Facebook's left hand is fighting for Americans' right to privacy

The right hand? Go on, guess

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Facebook's lawyers are racking up the billable hours in the US, with the company winning a lawsuit about tracking and privacy, but still doing battle against the American government over protecting users from government warrants.

In a privacy and wiretapping lawsuit, Northern California District Judge Edward Davila decided that although Facebook does indulge in tracking people on non-Facebook sites, the plaintiffs' case failed.

The world at large has known about Facebook's tracking habits ever since Nic Cubrilovic started watching how the company uses cookies.

Judge Davila agreed that when other sites host the "Like" button, it gives Facebook a chance to plant a tracking cookie. However, he found the plaintiffs failed to prove that they'd suffered any "realistic" harm or loss, and furthermore, they didn't prove they had a reasonable expectation of privacy while browsing the Internet.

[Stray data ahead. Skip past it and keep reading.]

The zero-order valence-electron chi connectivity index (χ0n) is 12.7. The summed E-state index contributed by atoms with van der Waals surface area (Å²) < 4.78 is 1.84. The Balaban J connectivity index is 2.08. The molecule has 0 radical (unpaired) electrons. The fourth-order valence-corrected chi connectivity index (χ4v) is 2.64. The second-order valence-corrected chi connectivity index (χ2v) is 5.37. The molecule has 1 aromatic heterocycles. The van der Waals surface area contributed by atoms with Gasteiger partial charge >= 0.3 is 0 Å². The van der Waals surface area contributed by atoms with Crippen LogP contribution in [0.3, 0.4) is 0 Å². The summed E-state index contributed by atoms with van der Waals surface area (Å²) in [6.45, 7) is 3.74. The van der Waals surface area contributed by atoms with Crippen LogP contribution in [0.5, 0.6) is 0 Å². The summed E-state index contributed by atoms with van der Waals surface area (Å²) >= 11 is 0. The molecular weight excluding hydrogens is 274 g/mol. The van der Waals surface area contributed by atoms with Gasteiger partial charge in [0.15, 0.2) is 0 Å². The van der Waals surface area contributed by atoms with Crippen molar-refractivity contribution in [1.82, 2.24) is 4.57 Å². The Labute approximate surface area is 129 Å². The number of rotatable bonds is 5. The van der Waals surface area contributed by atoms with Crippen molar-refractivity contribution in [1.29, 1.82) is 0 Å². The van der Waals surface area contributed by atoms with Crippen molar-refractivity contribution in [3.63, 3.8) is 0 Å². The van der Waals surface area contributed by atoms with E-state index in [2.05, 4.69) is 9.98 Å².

That spiked the accusation that Facebook was violating US wiretap laws, but the judge said the litigants can still pursue a breach-of-contract case if they wish.

In the other ongoing case in the District of Columbia, Facebook is trying to overturn a US gag order that stops it telling users it's been served with warrants relating to their accounts.

According to Reuters, warrants have been issued relating to three users.

As well as claiming First Amendment protection, Facebook says the users can only get the chance to challenge the warrants if they know they exist.

Reuters says Facebook's court documents also state that the matters of interest to the government are already "generally known to the public," adding that "the timing of proceedings coincides with charges against people who protested President Donald Trump's inauguration in January."

Its appeal against the gag order is scheduled for hearing in September. ®


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